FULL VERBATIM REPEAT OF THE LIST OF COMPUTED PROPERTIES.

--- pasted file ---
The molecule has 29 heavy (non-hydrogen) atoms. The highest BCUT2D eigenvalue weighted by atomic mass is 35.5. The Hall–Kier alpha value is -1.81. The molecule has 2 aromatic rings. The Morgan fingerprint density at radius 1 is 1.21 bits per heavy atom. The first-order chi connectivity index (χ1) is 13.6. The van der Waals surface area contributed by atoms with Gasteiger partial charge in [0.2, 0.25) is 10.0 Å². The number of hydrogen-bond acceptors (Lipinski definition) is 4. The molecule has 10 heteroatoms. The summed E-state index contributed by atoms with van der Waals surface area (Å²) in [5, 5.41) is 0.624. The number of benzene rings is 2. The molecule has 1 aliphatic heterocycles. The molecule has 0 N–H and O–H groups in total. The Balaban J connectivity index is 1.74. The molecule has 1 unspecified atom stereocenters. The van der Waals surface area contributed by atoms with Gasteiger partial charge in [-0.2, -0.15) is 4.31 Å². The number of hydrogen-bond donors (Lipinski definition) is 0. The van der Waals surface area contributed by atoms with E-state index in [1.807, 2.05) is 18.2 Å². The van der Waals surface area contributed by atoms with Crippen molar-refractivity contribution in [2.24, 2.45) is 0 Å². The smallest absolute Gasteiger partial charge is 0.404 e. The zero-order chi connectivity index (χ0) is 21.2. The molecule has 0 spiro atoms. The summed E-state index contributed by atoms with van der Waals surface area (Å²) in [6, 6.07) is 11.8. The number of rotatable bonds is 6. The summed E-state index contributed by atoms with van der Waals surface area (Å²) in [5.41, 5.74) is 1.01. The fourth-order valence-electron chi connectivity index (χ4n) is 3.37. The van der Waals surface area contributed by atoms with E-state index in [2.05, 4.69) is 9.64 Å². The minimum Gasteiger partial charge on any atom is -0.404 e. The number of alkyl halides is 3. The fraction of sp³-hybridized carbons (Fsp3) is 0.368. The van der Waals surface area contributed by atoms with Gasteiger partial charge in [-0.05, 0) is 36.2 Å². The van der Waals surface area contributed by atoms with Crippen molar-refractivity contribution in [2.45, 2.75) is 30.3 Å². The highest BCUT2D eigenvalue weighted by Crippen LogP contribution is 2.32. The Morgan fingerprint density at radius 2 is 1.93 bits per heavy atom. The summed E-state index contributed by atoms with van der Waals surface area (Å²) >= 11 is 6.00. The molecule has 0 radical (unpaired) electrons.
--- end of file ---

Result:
The molecule has 29 heavy (non-hydrogen) atoms. The highest BCUT2D eigenvalue weighted by atomic mass is 35.5. The Hall–Kier alpha value is -1.81. The molecule has 2 aromatic rings. The Morgan fingerprint density at radius 1 is 1.21 bits per heavy atom. The first-order chi connectivity index (χ1) is 13.6. The van der Waals surface area contributed by atoms with Gasteiger partial charge in [0.2, 0.25) is 10.0 Å². The number of hydrogen-bond acceptors (Lipinski definition) is 4. The molecule has 10 heteroatoms. The summed E-state index contributed by atoms with van der Waals surface area (Å²) in [5, 5.41) is 0.624. The number of benzene rings is 2. The molecule has 1 aliphatic heterocycles. The molecule has 0 N–H and O–H groups in total. The Balaban J connectivity index is 1.74. The molecule has 1 unspecified atom stereocenters. The van der Waals surface area contributed by atoms with Gasteiger partial charge in [-0.2, -0.15) is 4.31 Å². The number of hydrogen-bond donors (Lipinski definition) is 0. The van der Waals surface area contributed by atoms with E-state index in [1.807, 2.05) is 18.2 Å². The van der Waals surface area contributed by atoms with Crippen molar-refractivity contribution in [2.24, 2.45) is 0 Å². The smallest absolute Gasteiger partial charge is 0.404 e. The zero-order chi connectivity index (χ0) is 21.2. The molecule has 0 spiro atoms. The summed E-state index contributed by atoms with van der Waals surface area (Å²) in [6, 6.07) is 11.8. The number of rotatable bonds is 6. The summed E-state index contributed by atoms with van der Waals surface area (Å²) in [5.41, 5.74) is 1.01. The fourth-order valence-electron chi connectivity index (χ4n) is 3.37. The van der Waals surface area contributed by atoms with E-state index in [2.05, 4.69) is 9.64 Å². The minimum Gasteiger partial charge on any atom is -0.404 e. The number of alkyl halides is 3. The fraction of sp³-hybridized carbons (Fsp3) is 0.368. The van der Waals surface area contributed by atoms with Gasteiger partial charge in [-0.05, 0) is 36.2 Å². The van der Waals surface area contributed by atoms with Crippen molar-refractivity contribution in [2.45, 2.75) is 30.3 Å². The highest BCUT2D eigenvalue weighted by Crippen LogP contribution is 2.32. The Morgan fingerprint density at radius 2 is 1.93 bits per heavy atom. The summed E-state index contributed by atoms with van der Waals surface area (Å²) >= 11 is 6.00. The molecule has 0 radical (unpaired) electrons.